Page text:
Ji-Man Choi’s attention to detail in trying to become a better player includes pilates.
The Rays first baseman performed a split in fielding a throw on Mookie Betts’ grounder to begin Game 3 of the World Series on Friday. A day later he explained the secret to such flexibility, which has been on display throughout the season.
“Pilates during the offseason,” Choi said through an interpreter before the Rays faced the Dodgers in Game 4 of the World Series in Arlington, Texas.
Choi, a former Yankee, said his flexibility developed naturally, as a byproduct of trying to catch the ball at the earliest point possible.
“More practice with that I think has helped me with my flexibility,” he said. “A lot of people think I’m a gymnast instead of baseball player, but I think that is a credit to all the work I have done throughout the offseason and in practice.
“The flexibility is the key part in any sport, so I try my best to try to stretch before getting on the field. I think that has helped me to get more flexibility as the time went on.”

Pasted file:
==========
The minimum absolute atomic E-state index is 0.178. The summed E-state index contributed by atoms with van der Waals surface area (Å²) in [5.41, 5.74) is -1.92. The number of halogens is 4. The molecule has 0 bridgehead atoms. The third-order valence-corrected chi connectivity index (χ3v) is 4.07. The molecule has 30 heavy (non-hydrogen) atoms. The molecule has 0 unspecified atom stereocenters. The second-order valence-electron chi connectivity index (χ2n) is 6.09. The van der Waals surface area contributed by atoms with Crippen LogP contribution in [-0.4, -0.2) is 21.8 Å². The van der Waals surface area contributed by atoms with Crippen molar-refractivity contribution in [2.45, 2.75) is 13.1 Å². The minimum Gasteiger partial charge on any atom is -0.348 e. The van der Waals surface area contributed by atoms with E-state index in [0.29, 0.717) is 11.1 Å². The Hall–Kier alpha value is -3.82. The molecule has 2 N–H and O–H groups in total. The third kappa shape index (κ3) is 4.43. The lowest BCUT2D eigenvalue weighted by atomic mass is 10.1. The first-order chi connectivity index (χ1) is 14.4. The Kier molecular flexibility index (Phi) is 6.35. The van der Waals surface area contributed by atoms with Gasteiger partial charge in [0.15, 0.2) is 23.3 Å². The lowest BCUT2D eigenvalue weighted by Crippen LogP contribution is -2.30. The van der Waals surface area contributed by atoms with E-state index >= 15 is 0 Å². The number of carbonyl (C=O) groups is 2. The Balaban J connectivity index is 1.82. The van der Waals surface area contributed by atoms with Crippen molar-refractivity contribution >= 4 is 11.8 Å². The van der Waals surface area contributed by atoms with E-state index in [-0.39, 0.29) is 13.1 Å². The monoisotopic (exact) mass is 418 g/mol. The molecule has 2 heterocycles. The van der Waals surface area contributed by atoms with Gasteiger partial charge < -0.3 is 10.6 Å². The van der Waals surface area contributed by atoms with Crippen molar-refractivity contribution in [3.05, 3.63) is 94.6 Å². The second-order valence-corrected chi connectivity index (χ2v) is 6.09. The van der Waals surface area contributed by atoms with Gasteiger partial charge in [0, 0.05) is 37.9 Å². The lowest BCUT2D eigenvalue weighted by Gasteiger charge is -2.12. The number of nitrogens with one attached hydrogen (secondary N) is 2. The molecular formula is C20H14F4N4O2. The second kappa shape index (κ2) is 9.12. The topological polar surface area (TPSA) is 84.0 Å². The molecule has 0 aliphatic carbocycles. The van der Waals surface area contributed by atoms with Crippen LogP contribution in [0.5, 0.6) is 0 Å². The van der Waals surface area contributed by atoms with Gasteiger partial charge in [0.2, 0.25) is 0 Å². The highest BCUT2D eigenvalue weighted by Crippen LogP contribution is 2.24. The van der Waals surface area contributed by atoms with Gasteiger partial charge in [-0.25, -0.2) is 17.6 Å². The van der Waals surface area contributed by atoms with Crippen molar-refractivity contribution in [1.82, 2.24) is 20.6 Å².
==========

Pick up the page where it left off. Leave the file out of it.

The Rays are still waiting for Choi’s bat to heat up after he helped carry the team in the ALDS and ALCS, against the Yankees and Astros, respectively.
Entering Saturday, he was only 1-for-7 in the series, but that Game 2 hit was noteworthy: Choi became the first Korean player with a hit in the World Series.
“It’s an honor to be the first Korean-born position player to be in the World Series,” Choi said. “I think more important is being on this stage with this group of guys, especially with what we had to go through this year with all the pandemic stuff. If it wasn’t for our players’ dedication and hard work, I wouldn’t be on this stage.”
Kenley Jansen hit 95 mph in his ninth-inning appearance on Friday, reassuring Dodgers manager Dave Roberts the right-hander’s issues from recent weeks have subsided. Jansen’s fastball had dipped into the mid-80s late in the season.
“It’s good to hear it wasn’t physical, it was kind of delivery, which resonated with me,” Roberts said.
Randy Arozarena blasted a solo homer against Jansen, who was pitching for the first time in five days. Roberts was asked if he considers Jansen, who entered in a non-save situation, as his closer. Roberts would only say Jansen is among his options for “high-leverage” situations.
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